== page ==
Updated: May 23, 2021
Memory care is meant to provide people with Alzheimer’s or dementia the special support they need. This includes ensuring residents are eating three meals a day, receiving medicine or prescriptions they should be taking, and any other personal day-to-day tasks they have. An important part of any memory care facility is a structured environment, a core part of this environment being activities. Having scheduled and specialized activities can positively impact cognitive function and help with engagement amongst residents diagnosed with Alzheimer’s and dementia.
Music Therapy and Alzheimer’s and Dementia
Music therapy has become increasingly popular with Alzheimer’s and Dementia patients. According to the Alzheimer’s Association, studies have shown that people who have Alzheimer’s, even in the later stages, can remember lyrics or beats to songs from as early as their childhood. It has also shown to help with frustration and agitation.
Different music is used for different situations. To help stimulate memory, it is important to try and play music that could be familiar, such as old hymns or popular songs on the radio when they were younger. To help with behavioral issues, playing tranquil music can create a calm, peaceful environment. It is also important to try and reduce background noises that can be confusing or overwhelming.
The Impact of Art
The Alzheimer’s Association recommends art because it gives loved ones a sense of accomplishment and purpose. It can also be a form of self-expression!
These projects should be fairly basic but not childlike. Residents might need some help along the way, especially when getting started. Encouraging words and asking about the art they’re creating can also be a key part of the project, especially if the art is reflecting something of the past.
Time is not of the essence when it comes to arts and crafts. Creating their art can last a multitude of days, and it is important to allow them to have that space to be creative and feel proud of what they have created.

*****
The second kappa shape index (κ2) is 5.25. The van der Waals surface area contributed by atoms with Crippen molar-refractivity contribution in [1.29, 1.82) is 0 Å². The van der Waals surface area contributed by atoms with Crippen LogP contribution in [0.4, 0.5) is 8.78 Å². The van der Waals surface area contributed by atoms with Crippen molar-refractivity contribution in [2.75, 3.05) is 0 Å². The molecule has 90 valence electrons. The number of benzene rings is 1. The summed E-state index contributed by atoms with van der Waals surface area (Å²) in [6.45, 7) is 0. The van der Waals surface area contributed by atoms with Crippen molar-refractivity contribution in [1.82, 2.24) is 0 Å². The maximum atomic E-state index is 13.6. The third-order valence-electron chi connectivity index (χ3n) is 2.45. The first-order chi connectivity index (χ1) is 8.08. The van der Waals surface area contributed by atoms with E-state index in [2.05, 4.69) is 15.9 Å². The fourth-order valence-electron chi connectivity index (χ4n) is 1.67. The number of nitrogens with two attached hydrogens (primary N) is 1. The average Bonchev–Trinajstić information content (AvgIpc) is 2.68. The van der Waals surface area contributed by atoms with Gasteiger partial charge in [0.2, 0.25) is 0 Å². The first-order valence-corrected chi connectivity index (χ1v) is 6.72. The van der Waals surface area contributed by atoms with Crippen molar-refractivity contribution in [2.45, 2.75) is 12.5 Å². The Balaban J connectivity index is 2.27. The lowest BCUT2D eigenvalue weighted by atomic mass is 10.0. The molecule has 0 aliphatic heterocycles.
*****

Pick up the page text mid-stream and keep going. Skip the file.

Getting outside and being active is especially important for those diagnosed with Alzheimer’s and dementia. It is proven that exercise can sharpen memory and thinking skills. In a study published by the US National Library of Medicine, patients with Alzheimer’s had improved cognitive function after participating in long-term exercise.
Some ways to get outside and be active with your loved ones are gardening, taking a walk, going to a park, or even playing catch or any other games they might like.
Going outside can also be a great mood enhancement. For those in later stages of Alzheimer’s, the desire to go outside can start to diminish. But it is important to not give up on encouraging them to get outside as much as possible. Being outside can lower stress levels and is a crucial source of vitamin D, a vitamin that keeps our bones, muscles, and teeth healthy. The Dementia Centre reports that people who regularly spend even 15 minutes outside experience an increase in self-esteem and the ability to communicate.
Playing Games Together
Because Alzheimer’s and dementia can cause loved ones to isolate themselves and not interact in activities, finding ways to get them engaged and interact with others is very valuable. And what better way to do that than with games?
First, try to find something they may have enjoyed in the past, like a simple card game or even a puzzle. The process of the activity is much more important than the results, so it is okay if the rules to the game aren’t followed to a T. This time spent together is meant to help foster an emotional connection, stimulate memories and cognitive function, and improve their mood!
Finally, even your normal everyday activities can positively impact loved ones with Alzheimer’s or dementia. Things such as cooking together (safely), doing dishes, brushing their hair, looking at pictures, or reading from one of their favorite books can be beneficial. As mentioned earlier, it is the process that matters. Spending time and being intentional with that time with loved ones and residents is crucial to their health.
Encouraging and getting loved ones diagnosed with these diseases to be active and engaged has shown to improve their communication skills and memory. Remember to be patient with them during these activities but enjoy the time together!